Grace and Race

Notes for April 29, 2018
Acts 10:1-8; 25-43

Biblical Background

  • Caesarea: Renamed after Caesar, by Herod the Great, Caesarea was located 30 miles north of Joppa on the Mediterranean coast of Palestine. It was the headquarters of the Roman governor.

  • Centurion/Cohort: This Roman officer would command a “century” a unit of around 80 men. A Roman legion was made up of around 6,000 men which included 60 centuries plus cavalry and support units. A legion was comprised of 10 cohorts or regiments with 6 centuries per cohort. The Roman centurion was carefully selected and was viewed as the glue that held the military together. They were strong, stable, leaders who both earned and demanded the respect of their men.

  • Military service: Roman citizens who entered military service committed to 20 years (age 17-37). Only about 50% of them survived their 20 years. However, survivors of military service were honored veterans in Roman culture.

  • Italian Cohort: This military unit originally hailed from Southern Italy.

  • God-fearers: These were non-Jews (Gentiles) who believed in one God and often attended the synagogue. They were moral and followed the ethical teachings of the Jews.

  • Cornelius’ vision: This occurred at 3 pm, the time of traditional afternoon prayers and the hour of the evening incense in the temple.

  • Joppa: This city is 38 miles west of Jerusalem and was the main seaport for the region of Judea. Today is it near modern “Tel Aviv.”

  • Tanner: This would be a person who tanned animal hides. It was a smelly business so it would be good to be located near the sea where the sea breezes could freshen up the air.

  • Man in shining in bright clothing: This would be a reference to an angel (for comparison see Mt. 28:3; Mark 16:5; John 20:12).

  • Cornelius’ household: Since Roman soldiers were forbidden to marry it is most likely that Cornelius’ household would be made up of his servants. Although some soldiers did have concubines (unmarried partners), but it would be difficult to maintain any kind of long-term relationship as the soldiers moved about.

  • Peter enters a Gentile home: This would have been shocking or even unthinkable for some, but now that Peter has heard from God through the vision that all people are free to receive the Gospel of Jesus Christ, he breaks through this barrier and associates with a Roman centurion and the Gentiles in his home.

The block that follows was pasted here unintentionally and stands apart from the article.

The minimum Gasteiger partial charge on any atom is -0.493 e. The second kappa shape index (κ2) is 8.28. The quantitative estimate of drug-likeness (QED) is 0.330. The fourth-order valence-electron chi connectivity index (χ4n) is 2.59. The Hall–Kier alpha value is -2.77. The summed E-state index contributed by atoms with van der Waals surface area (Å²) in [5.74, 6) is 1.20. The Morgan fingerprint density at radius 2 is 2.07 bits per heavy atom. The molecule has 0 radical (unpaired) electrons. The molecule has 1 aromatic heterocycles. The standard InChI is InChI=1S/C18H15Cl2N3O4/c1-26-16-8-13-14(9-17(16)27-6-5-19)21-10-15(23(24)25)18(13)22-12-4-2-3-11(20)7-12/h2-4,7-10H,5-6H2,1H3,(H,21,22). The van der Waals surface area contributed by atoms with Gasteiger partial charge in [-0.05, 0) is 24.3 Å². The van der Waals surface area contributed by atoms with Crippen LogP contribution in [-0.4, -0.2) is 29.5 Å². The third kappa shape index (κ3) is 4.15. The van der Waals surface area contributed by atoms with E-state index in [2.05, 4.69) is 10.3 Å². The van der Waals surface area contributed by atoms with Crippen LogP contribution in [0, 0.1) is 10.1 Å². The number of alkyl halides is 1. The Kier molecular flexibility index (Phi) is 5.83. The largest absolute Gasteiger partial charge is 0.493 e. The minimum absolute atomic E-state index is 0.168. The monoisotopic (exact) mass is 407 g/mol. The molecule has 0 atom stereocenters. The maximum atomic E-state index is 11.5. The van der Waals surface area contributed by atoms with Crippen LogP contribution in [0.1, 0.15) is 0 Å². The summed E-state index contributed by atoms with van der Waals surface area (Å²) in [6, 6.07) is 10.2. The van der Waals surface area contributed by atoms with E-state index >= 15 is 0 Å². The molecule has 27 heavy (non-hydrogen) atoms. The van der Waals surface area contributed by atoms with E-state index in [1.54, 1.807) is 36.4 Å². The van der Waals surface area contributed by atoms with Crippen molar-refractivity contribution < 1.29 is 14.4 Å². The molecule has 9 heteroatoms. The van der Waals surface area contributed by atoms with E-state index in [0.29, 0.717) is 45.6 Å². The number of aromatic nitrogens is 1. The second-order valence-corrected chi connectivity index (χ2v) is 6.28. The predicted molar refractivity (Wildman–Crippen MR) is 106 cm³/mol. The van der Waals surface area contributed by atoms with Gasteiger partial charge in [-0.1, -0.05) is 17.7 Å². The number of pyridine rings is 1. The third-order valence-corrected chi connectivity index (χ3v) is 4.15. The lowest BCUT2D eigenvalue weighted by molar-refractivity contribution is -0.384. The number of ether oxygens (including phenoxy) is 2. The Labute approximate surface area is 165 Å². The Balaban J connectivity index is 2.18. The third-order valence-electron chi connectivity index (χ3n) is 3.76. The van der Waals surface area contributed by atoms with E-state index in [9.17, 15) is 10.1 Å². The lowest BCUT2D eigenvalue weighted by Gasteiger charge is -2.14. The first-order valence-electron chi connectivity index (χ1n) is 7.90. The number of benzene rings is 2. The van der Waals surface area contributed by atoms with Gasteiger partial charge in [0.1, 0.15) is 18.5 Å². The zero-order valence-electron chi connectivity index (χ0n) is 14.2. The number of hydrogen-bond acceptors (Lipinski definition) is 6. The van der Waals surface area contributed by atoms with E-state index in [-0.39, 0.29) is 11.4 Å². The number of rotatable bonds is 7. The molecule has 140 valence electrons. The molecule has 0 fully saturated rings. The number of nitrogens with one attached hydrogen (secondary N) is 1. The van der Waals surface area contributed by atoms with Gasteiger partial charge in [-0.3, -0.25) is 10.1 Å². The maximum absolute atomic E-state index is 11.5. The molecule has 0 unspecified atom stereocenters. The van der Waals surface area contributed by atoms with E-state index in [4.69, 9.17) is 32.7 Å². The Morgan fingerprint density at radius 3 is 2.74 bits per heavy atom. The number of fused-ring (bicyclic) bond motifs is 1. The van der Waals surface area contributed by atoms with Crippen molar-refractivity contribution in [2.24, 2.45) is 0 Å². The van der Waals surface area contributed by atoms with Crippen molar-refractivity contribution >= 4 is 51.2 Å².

• God shows no partiality: This is consistent even in the Hebrew Old Testament as God accepted all who sought after him, whether Jew or Gentile. Examples of this are Ruth the Moabite, Rahab from Jericho, and others.

Discussion Questions

  1. Describe Cornelius based on the text?

  2. Why would it be unusual for him to be a God-fearer?

  3. What kind of encounter did he have with God?

  4. What was Cornelius’ response to his encounter with the angel?

  5. Who made up Cornelius’ household?

  6. Why did Peter decide to accept the invitation of Cornelius’ servants to walk 30 miles north from Joppa to Cornelius’ home in Caesarea?

  7. How do you think Cornelius felt when the Jewish Peter entered his home?

  8. How did Peter feel when he entered the Gentile Cornelius’ home?

  9. What are the implications of verse 28 for Peter? For Cornelius? For Jewish followers of Jesus? For us today?

  10. Why is this story so important for the early church?

  11. Why is it so important for us today?

  12. Who are the “unclean” people in your life that you have not associated with either intentionally or unintentionally?

  13. How can our church be welcoming to people of all nations, races, groups of people, yet remain faithful to the teachings of Jesus Christ?

  14. What is the main point of Peter’s sermon?

  15. How does Peter’s sermon impact our life today in the church?